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News & Press: General

External Grants Program RFP

Friday, August 10, 2012   (0 Comments)
Posted by: Robin Wehrlin
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Initiative on Philanthropy and Decision-Making @ the University of Chicago and the University of Wisconsin-Madison 

Initiative Director: John List

For full documentation, click here.

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Request for Applications:

The Initiative on Philanthropy and Decision-Making at the University of Chicago

and the University of Wisconsin-Madison is pleased to announce a new award program

to support research involving the application of economic experiments to philanthropy

and decision-making. The Initiative has $650,000 in available funds. The Initiative will

support up to 10-12 ‘small grant’ proposals over the next three years ranging from

$5,000-$49,999 per award. In addition, the Initiative will support up to 3-4 large grants

ranging from $50,000-$100,000 over the next three years. The application process for

both ‘small’ and ‘large’ grants is the same, but the PI should specify which granting

mechanism his/her proposal falls under. We suggest that new/young investigators apply

for ‘small’ grants while experienced investigators apply for ‘large’ grants.

Proposals will undergo an objective review process by Initiative staff and an

external review board comprised of 5 eminent scholars – 1-2 external review board

members will have expertise in social psychology, while the remaining members will

have expertise in behavioral/experimental economics. Proposals will be evaluated based

on alignment with Sir John’s Donor Intent, academic merit, innovation and feasibility of

successful implementation. Proposals that do not meet the requirements (either in content

or style) of this RFP will not be considered. Faculty and doctoral students at research

institutions (including universities/think tanks) in the US and abroad are eligible to apply.


Proposal Submission and Selection Schedule:

Round 1

June 15, 2012 – RFA announcement made

October 1, 2012 – Letter of Inquiry due

November 15, 2012 – Applicants invited to submit full proposals are notified

Feb 1, 2012 – Full proposals due (proposals sent to external committee for review)

July 1, 2013 – Funding decisions made/PIs notified (note – set your start between 07/01/13 – 08/01/13)

September, 2013 – Grant recipients attend workshop 1 (the University of Chicago)

January 1, 2014 – 6-month report due

August 1, 2014 – Final Report due (1 year after start date)

September, 2014 – Grant recipients may attend workshop 2 (the University of Chicago)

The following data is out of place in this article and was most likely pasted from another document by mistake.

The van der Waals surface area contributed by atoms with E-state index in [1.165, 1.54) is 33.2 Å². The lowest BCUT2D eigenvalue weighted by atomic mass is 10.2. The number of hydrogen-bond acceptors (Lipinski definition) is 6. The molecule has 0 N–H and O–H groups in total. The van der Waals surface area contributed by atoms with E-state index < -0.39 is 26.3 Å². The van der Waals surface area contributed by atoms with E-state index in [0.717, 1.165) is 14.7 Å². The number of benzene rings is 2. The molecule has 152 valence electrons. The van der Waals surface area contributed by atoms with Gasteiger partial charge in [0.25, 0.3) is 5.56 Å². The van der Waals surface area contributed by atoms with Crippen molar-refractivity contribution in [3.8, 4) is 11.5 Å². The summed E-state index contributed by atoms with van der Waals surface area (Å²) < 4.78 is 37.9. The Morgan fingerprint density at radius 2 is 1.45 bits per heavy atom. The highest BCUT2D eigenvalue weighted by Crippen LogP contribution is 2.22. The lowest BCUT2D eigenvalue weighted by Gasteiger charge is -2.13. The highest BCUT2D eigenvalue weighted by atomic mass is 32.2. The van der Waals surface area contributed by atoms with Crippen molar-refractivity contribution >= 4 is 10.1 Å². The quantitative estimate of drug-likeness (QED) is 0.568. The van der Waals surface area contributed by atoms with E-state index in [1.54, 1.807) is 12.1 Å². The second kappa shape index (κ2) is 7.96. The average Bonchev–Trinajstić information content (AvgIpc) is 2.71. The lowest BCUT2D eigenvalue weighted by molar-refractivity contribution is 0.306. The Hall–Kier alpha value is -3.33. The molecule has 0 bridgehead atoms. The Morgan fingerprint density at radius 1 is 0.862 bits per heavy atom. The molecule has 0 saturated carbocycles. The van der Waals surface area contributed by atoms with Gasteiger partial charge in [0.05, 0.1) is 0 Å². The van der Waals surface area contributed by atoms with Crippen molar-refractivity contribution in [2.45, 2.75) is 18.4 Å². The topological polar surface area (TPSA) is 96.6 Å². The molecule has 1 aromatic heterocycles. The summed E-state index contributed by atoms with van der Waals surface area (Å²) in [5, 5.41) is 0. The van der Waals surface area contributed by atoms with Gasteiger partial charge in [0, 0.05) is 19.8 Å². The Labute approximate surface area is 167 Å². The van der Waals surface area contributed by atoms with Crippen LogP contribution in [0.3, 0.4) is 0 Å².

Round 2

July 1, 2013 – RFA announcement made

October 1, 2013 – Letter of Inquiry due

November 15, 2013 – Applicants invited to submit full proposals are notified

Feb 1, 2013 – Full proposals due (proposals sent to external committee for review)

July 1, 2014 – Funding decisions made/PIs notified (note – set your start between 07/01/14 – 08/01/14)

September, 2014 – Grant recipients attend workshop 2 (the University of Chicago)

January 1, 2015 – 6-month report due

August 1, 2015 – Final report due (1 year after start date)

September, 2015 – Grant recipients may attend workshop 3 (the University of Chicago)


Introduction:

Some of the most fundamental questions concerning human nature revolve around

the existence of social preferences. Major challenges include the basic understanding of

why, when and how individuals decide to engage in philanthropic activities. Key themes

requiring new insights include disentangling separate motivations for giving, the role of

nature versus nurture in the development of social preferences; the relationship of

preferences with culture, and how preferences and beliefs translate into behaviors,

choices and actions. Despite the economic downturn, more than $303 billion – over 2%

of U.S. GDP - was contributed to American philanthropic organizations in 2009.

Contributions by individual households account for 75% of total giving – giving in the

past decade averaged $1,940 per household.1 At the same time, $2 billion is spent on

fund-raising activities annually.2 Although charitable giving continues to grow rapidly,

philanthropic organizations often rely on rules of thumb, rather than hard scientific

evidence, to attract and maintain donors to finance public goods.

Experimental methods are an ideal approach that allows the researcher to generate

new data to discover how individuals actually behave in different situations involving

philanthropy and choice to give. In laboratory experiments, subjects (usually university

students) participate in context-free strategic interactions under real-world monetary

incentives. In field experiments, context is often integrated and subjects can come from

different populations. Field experiments can be categorized into artefactual, framed, and

natural. Artefactual field experiments are similar to lab experiments but with a nonstandard

subject pool (i.e., children, young adults, community members, or older adults).

Framed field experiments are conducted in the context of the information that subjects

normally encounter (i.e., framing a laboratory experiment as donating to charity X or Y).

Natural field experiments are similar to framed field experiments except subjects do not

know they are participants in an experiment. Focus groups and surveys are more

qualitative in nature and allow us to merge our knowledge of how individuals actually

behave with what individuals say they believe.


About the Initiative

The overarching goal of the Initiative on Philanthropy and Decision-Making is to

develop a deeper understanding of the types of social preferences that shape philanthropic

giving (including altruism, reciprocity, inequity aversion, warm-glow giving, cooperation

and generosity) and to apply this knowledge to inform both practitioners and